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Curtiss-Wright CW-19



In 1935, the Curtiss-Wright Corp, in response to an order from the US Bureau of air Commerce, and George Page designed and produced a single prototype of the CW-19L Coupe at its St. Louis, Missouri plant. A development of the CR-2 Coupe design, the model 19L was a two seat, fixed undercarriage low-wing monoplane, powered by a 90 hp 5 cylinder Lambert R-266 radial engine. Of all metal monocoque construction with an enclosed cabin, the CW-19 was envisioned to be sold to private owners.
The two occupants were side-by-side, with a car type door on each side. The fixed undercarriage was enclosed in streamlined spats. Registered as NS69, it was granted an Approval Type Certificate (ATC number 589) on 3 December 1935.
Later repowered with a 145 hp Warner Scarab engine, the sole prototype became the 19W, with a 154 mph maximum and 132 mph cruise speeds.
The performance and cost were too great for private pilots. No production was under taken and the original prototype was the only example built.
Curtiss decided to develop the design as a military trainer. As the model 19R, re-configured into a tandem layout, with the two seats under sliding clear canopies. Still with fixed undercarriage, power was increased, initially to a 350 hp Wright R-760 Whirlwind, and later a 420 hp Wright R-975.
A single, fixed synchronised 0.30 calibre machine gun was mounted in the nose and provision was made for an additional flexible mount machine gun in the rear cockpit (for use as a gunnery trainer). Bomb racks could also be fitted.  Two 35 USG were fitted.
A photo-recon variant, with two belly-mounted cameras was also developed and at least one of the Bolivian examples appears to have been delivered in this configuration.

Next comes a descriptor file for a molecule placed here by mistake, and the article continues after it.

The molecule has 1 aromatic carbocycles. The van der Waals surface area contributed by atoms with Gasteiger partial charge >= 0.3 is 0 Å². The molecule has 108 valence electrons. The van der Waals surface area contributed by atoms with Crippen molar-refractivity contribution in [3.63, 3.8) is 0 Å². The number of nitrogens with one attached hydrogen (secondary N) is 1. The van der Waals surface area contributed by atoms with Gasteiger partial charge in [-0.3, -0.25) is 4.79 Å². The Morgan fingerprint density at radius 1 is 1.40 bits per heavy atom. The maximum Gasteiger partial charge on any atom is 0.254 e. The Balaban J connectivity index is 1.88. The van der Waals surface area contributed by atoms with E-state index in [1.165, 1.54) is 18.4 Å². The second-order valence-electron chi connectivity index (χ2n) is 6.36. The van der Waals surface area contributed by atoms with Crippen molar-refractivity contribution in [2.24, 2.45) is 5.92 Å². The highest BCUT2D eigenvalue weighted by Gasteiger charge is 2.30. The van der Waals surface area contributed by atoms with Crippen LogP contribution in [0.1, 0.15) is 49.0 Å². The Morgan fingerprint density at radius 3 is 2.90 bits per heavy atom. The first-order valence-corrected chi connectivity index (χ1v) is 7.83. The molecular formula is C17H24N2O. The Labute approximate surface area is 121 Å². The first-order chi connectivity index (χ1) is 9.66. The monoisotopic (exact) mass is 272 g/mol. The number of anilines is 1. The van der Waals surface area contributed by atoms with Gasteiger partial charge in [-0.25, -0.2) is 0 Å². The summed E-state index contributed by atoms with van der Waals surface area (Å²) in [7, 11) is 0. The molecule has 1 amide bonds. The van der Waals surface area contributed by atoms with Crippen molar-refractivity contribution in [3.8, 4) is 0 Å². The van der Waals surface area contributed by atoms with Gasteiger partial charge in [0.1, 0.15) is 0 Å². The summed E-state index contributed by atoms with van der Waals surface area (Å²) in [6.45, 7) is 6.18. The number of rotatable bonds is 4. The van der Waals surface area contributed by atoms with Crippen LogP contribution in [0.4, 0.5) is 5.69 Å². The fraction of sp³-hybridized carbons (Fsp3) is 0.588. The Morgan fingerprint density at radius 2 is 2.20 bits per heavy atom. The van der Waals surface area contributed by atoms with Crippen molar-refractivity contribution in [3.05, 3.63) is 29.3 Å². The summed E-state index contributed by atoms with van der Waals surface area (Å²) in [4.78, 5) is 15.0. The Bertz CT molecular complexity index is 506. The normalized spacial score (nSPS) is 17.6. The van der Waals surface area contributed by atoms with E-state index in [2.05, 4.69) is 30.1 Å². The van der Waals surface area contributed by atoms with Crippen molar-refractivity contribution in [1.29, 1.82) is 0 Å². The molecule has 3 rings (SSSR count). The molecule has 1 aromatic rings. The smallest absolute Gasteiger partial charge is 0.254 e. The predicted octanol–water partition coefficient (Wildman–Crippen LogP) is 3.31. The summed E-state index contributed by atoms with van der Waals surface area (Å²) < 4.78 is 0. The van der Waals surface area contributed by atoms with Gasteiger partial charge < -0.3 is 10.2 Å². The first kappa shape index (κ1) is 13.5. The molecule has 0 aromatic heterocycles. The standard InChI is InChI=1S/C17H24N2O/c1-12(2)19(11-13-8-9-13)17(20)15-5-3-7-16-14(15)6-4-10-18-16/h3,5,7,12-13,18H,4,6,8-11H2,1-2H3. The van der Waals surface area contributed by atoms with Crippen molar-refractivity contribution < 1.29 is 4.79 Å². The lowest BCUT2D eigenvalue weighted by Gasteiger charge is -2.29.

When the flaps were extended a latch was released, allowing the undercarriage struts to fully extend, the wheels dropping an additional 6 inches from the spats. When the aircraft had landed the struts were compressed again, retracting the flaps re-engaging the latch so the wheels were held in their ground position until the flaps were lowered for landing again.
The prototype, c/n 19R-1 was registered NR11781 and was first flown in early 1936.  Approved Type Certificate 629 was issued on 19 February 1937. Performance was increased from the model 19L, with maximum 185 mph and cruise 164 mph speeds.
The prototype was written off in Brasil during a sales tour of South America. Orders were received for 23 from several Latin American governments.
Two more company demonstrators were built, c/n 19R-10 (N16417) in January 1937 and A19R-14 (NC16421) also in 1937.  N16417 was later converted to CW-22 specifications and sold in May 1940, and NC16421 crashed in Miami in April 1938.
A total of 26 CR-19Rs were built between 1936 and 1938. 23 for export plus 3 company demonstrators.  
An unarmed basic trainer version of the CW-19R was built as the CW-A19R. Flown in February 1937 it was tested by the US Army but no production orders followed.
The type is known to have been evaluated by the USAAC at Wright Field in Ohio, and also by USAAC pilots at Bolling Field and US Naval pilots at Anacostia NAS, both in Washington DC.
Ecuador ordered six aircraft in June 1936 and all were delivered in the following September. They were c/ns 19R-2 to 19R-7, and were given the Ecuadorian AF serial numbers 51 to 56.  Two were lost in service and the remained served until at least early 1946.
Dominican Republic ordered two (c/ns 19R-11 and –12) in early 1937. One was not repaired after a landing accident in February 1942, and the other was retired in 1946, to be preserved in a museum near Santo Domingo.
Cuba ordered 5 in 1937, all delivered by January 1938. C/ns 19R-8, -9, -13, -15 and –16, they carried serial numbers 50-54 in Cuba. Three survivors were later re-serialed 100-102, all but 102 lost in accidents by 1949, when 102 was retired.
Bolivia bought the last ten produced (c/ns 19R-17 to 19R-26, Bolivian AF 118-127).  They were delivered crated in late 1938 to El Alto aerodrome near La Paz and re-assembled under the supervision of Harry Berguer.




Engine: 90 hp / 67 kW Lambert R-266 5 cylinder radial
Max speed: 130 mph
Cruise speed: 115 mph

Engine: 145 hp / 108 kW Warner Scarab
Max speed: 154 mph
Cruise speed: 132 mph

Engine: Wright R-760E2 (J-6-7) Whirlwind, 350 hp / 261kW
Wingspan: 10.67 m / 35 ft 0 in
Length: 8.03 m / 26 ft 4 in
Height: 2.49 m / 8 ft 2 in
Wing area: 16.16 sq.m / 173.94 sq ft
Max take-off weight: 1588 kg / 3501 lb
Empty weight: 904 kg / 1993 lb
Max speed: 298 km/h / 185 mph
Cruise speed: 164 mph
Rate of Climb: 2000 fpm
Armament: 2 x 7.7mm machine-guns, light bombs on underwing racks

Engine: Wright R-975E3 (J-6-9), 336kW


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